Want to write for Wikipedia?
The university's reputation for innovation and evidence-based collaborations got the attention of Dr. James Heilman, president of Wikimedia Canada, a contributor to Wiki Project Medicine and an emergency room physician in Cranbrook, BC.
"McMaster is a well-known innovator in health sciences. Wikipedia is attempting to provide evidence-based medical content free to the world. Seeing as this concept was initially developed at McMaster, I see this as an ideal university at which to begin our collaborative efforts here in Canada," he said. Wikipedia is one of the world's major, non-commercial sources for health and medical information. Its medical articles get between 150-200 million page views a month in English alone, and up to 70 per cent of physicians use it in their clinical practice.
"Physicians in the Third World use Wikipedia all the time and without it they would not have access to high quality information," said Heilman. "Right now, Wikipedia is a good source of information, but it could be better. To improve Wikipedia we need the input of the academic community."
Heilman said there is a need to write actual content so that everyone on the planet has free access to high-quality health information in any language.
"There may be 20,000 medical conditions. If we were each to take one of them and write a well-referenced review, or take an already high-quality article in the public domain and translate it into another language, it would not be long before we had created an excellent resource."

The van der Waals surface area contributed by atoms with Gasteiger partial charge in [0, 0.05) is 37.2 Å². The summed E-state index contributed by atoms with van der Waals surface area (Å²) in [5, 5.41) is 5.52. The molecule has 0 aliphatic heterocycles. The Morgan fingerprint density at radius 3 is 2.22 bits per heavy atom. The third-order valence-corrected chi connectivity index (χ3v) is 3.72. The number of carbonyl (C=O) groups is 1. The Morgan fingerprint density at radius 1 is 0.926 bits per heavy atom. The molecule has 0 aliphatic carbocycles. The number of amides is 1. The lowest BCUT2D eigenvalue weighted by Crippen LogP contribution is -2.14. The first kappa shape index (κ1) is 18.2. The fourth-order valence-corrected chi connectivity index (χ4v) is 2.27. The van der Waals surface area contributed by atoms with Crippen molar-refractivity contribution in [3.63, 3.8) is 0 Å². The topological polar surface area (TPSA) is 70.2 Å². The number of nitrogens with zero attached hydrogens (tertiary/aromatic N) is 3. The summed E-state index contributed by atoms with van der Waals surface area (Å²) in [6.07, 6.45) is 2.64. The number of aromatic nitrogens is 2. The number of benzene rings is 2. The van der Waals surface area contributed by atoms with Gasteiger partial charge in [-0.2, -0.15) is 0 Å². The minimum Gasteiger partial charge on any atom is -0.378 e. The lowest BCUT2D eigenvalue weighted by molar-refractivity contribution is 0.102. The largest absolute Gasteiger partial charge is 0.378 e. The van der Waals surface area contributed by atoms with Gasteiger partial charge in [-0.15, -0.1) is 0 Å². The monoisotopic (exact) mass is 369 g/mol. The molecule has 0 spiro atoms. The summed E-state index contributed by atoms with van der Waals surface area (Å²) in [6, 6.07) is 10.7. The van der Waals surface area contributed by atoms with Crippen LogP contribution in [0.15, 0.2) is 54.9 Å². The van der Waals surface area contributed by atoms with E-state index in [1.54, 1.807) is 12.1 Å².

There is no formal process to begin working with Wikipedia. The quality of all content is subjected to a number of checks: Bots (computer programs) look at all new changes and revert obviously poor edits; a group of volunteers go over all new changes to the encyclopedia (known as Recent Changes Patrol); and some content at certain points in time is locked into place to prevent its removal.
A free, half-day workshop on how to get involved in creating and editing health care content for Wikipedia will be held at 1.30 p.m. in the Student Centre, Room 319. Reservations may be made by emailing email@example.com, and participants are asked to bring their laptops.
The workshop is sponsored by McMaster's Department of Clinical Epidemiology and Biostatistics, the National Collaborating Centre for Methods and Tools based at McMaster and the City of Hamilton Public Health Services. It will include both presentations and breakout workshops. Speakers include Jonathan Obar, Wikipedia education programs advisor, Canada and Dr. Christopher Mackie, associate medical officer of health for Hamilton and assistant professor in the Department of Clinical Epidemiology and Biostatistics.
Further information is available here or by contacting Cindy Purnomo at firstname.lastname@example.org and 905-546-2424 ext. 2169.
Provided by McMaster University